USA Hockey’s virtual leadership summit, Game On: Empowering Women in Hockey Together, kicked-off with seven influential speakers and more than 220 attendees tuning in from across the country.
With a focus on current and future leaders in youth hockey, the topics covered in the summit’s first day educated the participants on what elements make a strong leader, the importance of molding an athlete’s competence and confidence, how to effectively communicate and build a strong team, and strategic ways to market women’s sports.
Each presentation, panel discussion and breakout session were rooted in applying this information and these skills at the grassroots levels of the game, no matter what role someone holds.
The call ended with a reflection exercise to challenge participants to not simply take the new information and absorb it but to immediately apply the lessons within their lives and work. The hope being the attendees can implement these ideas while awaiting to gain more from the next round of speakers on Friday, Feb. 26.
Despite the 15 minutes given to attendees to discuss these reflection opportunities within breakout rooms, the conversations carried into the main call and beyond the closing remarks. This only further set the tone for how everyone left empowered, energized and ready to learn more next session—all with the goal to grow girls and women’s hockey.
A strong leader possesses these seven components: character-based, competency, commitment, caring, confidence-building, communication and consistency. Each adds to an individual’s ability to lead effectively, which transcends beyond a coach or captain’s role. One can apply this mindset to every position a person holds within life.
“All seven of these [components] need to be in place in order to be a credible leader,” said Janssen.
Reflection exercise—Approach someone you work with within your role and have them evaluate you on the seven secrets to leadership. Compare the results with a self-evaluation.
Coaches need to focus on the importance of simultaneously building an athlete’s confidence and competence. Doing so will also help maintain engagement in a sport. If an athlete is confident in executing a task within a game, they will continue to play the sport due to the enjoyment of participating. This was further demonstrated with a scientific study that shows how a lack of building confidence in female athletes is causing the drop in female participation in sport.
“At age nine, girls’ competence [in movement] starts to lack. At age 10, girls’ confidence starts to erode and continues to do so,” said Dr. Kriellars. “We must develop competence and confidence simultaneously in order to create self-competence and therefore inner trust.”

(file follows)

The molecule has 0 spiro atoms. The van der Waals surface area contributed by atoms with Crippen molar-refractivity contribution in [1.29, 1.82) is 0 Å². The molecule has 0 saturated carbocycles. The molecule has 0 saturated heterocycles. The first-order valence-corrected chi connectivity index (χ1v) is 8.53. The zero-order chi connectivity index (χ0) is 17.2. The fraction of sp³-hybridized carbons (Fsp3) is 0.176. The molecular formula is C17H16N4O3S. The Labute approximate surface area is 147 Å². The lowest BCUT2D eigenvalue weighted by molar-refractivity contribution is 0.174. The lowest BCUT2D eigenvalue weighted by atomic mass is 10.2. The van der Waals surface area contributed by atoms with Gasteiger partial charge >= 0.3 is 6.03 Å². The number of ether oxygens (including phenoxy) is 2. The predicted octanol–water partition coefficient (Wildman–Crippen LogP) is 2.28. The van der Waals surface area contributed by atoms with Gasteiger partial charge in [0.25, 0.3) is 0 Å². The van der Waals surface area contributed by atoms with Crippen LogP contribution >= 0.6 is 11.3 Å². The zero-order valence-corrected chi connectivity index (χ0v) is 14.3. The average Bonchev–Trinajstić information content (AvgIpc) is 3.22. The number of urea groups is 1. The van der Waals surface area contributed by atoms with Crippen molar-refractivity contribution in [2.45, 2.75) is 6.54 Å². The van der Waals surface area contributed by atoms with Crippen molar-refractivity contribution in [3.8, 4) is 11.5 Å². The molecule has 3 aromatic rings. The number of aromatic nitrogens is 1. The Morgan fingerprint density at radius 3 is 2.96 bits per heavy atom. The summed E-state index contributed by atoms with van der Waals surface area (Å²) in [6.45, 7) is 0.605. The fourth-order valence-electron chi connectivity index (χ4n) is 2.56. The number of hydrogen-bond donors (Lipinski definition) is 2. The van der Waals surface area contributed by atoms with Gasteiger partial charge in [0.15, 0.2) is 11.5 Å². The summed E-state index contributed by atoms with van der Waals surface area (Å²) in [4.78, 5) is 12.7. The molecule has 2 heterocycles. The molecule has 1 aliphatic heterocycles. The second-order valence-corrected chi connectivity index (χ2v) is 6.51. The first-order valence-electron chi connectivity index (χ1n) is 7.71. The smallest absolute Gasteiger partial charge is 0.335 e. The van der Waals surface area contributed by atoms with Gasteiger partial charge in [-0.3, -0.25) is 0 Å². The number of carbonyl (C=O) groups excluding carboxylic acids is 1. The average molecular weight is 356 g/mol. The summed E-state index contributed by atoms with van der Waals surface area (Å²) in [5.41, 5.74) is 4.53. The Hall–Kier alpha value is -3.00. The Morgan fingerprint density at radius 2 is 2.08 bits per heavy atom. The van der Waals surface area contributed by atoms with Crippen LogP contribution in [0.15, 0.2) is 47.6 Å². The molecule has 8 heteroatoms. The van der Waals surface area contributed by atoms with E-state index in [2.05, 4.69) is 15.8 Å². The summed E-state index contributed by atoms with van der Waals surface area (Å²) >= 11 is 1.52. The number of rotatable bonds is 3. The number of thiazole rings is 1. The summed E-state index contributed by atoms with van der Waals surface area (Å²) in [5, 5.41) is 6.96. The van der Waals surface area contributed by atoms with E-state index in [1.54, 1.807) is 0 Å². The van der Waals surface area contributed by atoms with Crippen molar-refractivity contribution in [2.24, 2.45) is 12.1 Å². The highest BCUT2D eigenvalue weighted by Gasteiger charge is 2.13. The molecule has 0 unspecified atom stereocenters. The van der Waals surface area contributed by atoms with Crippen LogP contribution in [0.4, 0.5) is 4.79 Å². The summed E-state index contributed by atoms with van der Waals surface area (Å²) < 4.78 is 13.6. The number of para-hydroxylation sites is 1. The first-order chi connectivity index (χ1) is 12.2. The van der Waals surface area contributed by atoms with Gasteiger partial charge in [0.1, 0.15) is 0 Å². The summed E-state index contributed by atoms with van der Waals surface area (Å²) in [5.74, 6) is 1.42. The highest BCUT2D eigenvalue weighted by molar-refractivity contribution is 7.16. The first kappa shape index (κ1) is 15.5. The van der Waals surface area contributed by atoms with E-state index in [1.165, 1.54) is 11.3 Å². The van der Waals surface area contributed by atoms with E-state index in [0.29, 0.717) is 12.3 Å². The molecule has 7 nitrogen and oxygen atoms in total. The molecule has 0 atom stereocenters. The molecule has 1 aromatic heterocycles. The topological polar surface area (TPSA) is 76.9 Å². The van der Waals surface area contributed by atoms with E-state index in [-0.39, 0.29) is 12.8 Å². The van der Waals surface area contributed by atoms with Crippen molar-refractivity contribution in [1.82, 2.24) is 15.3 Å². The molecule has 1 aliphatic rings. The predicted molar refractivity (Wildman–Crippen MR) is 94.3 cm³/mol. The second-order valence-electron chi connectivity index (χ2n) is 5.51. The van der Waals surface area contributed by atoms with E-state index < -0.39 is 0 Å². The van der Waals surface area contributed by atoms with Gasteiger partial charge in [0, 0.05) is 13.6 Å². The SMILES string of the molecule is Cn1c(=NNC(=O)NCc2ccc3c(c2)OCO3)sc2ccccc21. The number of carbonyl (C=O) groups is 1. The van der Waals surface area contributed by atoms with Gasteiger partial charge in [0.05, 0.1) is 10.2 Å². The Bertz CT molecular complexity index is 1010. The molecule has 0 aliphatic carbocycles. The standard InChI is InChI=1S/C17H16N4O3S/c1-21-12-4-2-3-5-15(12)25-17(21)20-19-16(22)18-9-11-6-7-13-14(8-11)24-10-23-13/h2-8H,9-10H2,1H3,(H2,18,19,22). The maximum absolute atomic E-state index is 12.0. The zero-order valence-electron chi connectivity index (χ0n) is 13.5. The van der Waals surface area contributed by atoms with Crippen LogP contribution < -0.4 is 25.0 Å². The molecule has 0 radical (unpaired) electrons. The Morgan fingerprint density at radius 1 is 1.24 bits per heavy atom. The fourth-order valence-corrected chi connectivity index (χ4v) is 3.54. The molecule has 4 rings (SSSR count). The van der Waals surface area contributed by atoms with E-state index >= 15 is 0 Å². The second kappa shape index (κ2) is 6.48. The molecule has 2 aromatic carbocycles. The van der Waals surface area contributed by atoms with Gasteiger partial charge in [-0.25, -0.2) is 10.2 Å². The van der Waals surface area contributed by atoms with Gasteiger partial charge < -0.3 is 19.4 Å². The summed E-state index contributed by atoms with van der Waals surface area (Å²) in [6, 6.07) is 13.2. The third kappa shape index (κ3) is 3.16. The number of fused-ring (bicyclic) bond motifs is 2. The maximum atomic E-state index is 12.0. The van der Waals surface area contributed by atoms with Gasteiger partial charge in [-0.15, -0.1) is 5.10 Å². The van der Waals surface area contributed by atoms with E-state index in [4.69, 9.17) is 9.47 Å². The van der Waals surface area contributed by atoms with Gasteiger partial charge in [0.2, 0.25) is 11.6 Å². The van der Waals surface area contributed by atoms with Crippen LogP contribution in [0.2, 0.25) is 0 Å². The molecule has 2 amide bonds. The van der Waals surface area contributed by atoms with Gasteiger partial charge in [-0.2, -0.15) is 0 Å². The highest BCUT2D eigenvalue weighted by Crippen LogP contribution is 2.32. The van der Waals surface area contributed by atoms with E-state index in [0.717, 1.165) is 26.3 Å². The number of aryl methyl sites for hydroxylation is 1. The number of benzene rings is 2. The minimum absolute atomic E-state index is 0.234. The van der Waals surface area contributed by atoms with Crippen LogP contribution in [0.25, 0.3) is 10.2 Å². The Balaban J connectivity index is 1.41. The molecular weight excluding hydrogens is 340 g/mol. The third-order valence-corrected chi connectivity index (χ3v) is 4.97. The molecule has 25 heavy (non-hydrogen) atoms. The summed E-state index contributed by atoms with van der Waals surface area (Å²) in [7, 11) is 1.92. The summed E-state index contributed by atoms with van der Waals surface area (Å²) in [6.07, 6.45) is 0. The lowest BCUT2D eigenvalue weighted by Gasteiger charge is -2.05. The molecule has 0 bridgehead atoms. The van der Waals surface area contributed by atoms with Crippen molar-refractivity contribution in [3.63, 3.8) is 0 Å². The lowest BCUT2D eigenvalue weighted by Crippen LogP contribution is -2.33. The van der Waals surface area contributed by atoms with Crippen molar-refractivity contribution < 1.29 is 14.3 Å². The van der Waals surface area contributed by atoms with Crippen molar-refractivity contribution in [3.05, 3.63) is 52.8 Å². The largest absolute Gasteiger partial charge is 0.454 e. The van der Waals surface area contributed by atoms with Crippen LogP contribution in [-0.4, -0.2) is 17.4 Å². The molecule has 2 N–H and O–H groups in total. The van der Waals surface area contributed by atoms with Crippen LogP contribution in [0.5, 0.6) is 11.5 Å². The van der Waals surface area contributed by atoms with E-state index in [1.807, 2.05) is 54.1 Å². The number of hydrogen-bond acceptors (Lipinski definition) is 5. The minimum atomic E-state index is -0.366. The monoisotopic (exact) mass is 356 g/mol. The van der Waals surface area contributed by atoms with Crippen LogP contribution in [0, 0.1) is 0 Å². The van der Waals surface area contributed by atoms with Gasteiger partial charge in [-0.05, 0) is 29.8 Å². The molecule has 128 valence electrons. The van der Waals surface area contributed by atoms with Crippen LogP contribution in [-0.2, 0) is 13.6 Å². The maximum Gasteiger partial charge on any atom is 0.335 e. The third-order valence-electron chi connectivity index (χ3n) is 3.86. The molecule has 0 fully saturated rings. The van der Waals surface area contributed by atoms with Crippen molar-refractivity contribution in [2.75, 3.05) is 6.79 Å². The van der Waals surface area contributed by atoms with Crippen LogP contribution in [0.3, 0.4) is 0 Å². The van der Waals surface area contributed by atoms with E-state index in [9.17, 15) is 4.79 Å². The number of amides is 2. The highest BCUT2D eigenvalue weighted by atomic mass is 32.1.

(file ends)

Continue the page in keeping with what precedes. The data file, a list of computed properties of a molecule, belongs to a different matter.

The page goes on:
Reflection exercise—Identify two to three ways to create an environment that would help maintain your confidence or others’ confidence. How can you minimize confidence eroding behaviors? How might you increase confidence and competence simultaneously?
When communicating, it’s most effective to be thoughtful. This allows for one to be attentive and authentic within the conversation.
“Before I go into a meeting or do a presentation or get on a call, I try to take a few minutes prior to reflect on what I am wanting to communicate and what I would want to hear if I were listening,” said Hirshland. “This allows me to be prepared and my communication to be thoughtful.”
When building a team, look for diversity in skill, thought, personality and experience. This will bring an ability to have checks and balances and more overall success to the project.
“A phrase I was once told that I always think back to for building a strong team, ‘diversity is the invitation to the party and inclusion is the celebration at the party,’” said Berman.
Reflection exercise—Make a list of the people you closely work with. Identify each of their strengths. What structures are in place to build trust within your team/association? Where are the opportunities to improve positive team dynamics with your team/association?
Kristen Wright with Sarah Hirshland (right) and Jessica Berman (bottom).
First, determine your goal. Second, identify your audience. Third and final, decide what to say to get your audience to reach your goal.
Napieralski added, “It can be helpful to imagine yourself as the audience and think through what you would want to hear.”
The conversation ended on how the growth around women’s sports is just beginning.
“Women control 85% of the dollar spent on everything—household, entertainment, otherwise—and it’s trillions of dollars,” said Cohig. “So, the power of being able to do that and use that in a way that advances the sport in a way that is inclusive for the next generation is incredible. I cannot underscore how important it is.”
Reflection exercise—Take an inventory of how your organization utilizes marketing, social media, or campaigns to promote and grow hockey. Are there opportunities for improvement? If so, begin to identify areas of potential growth.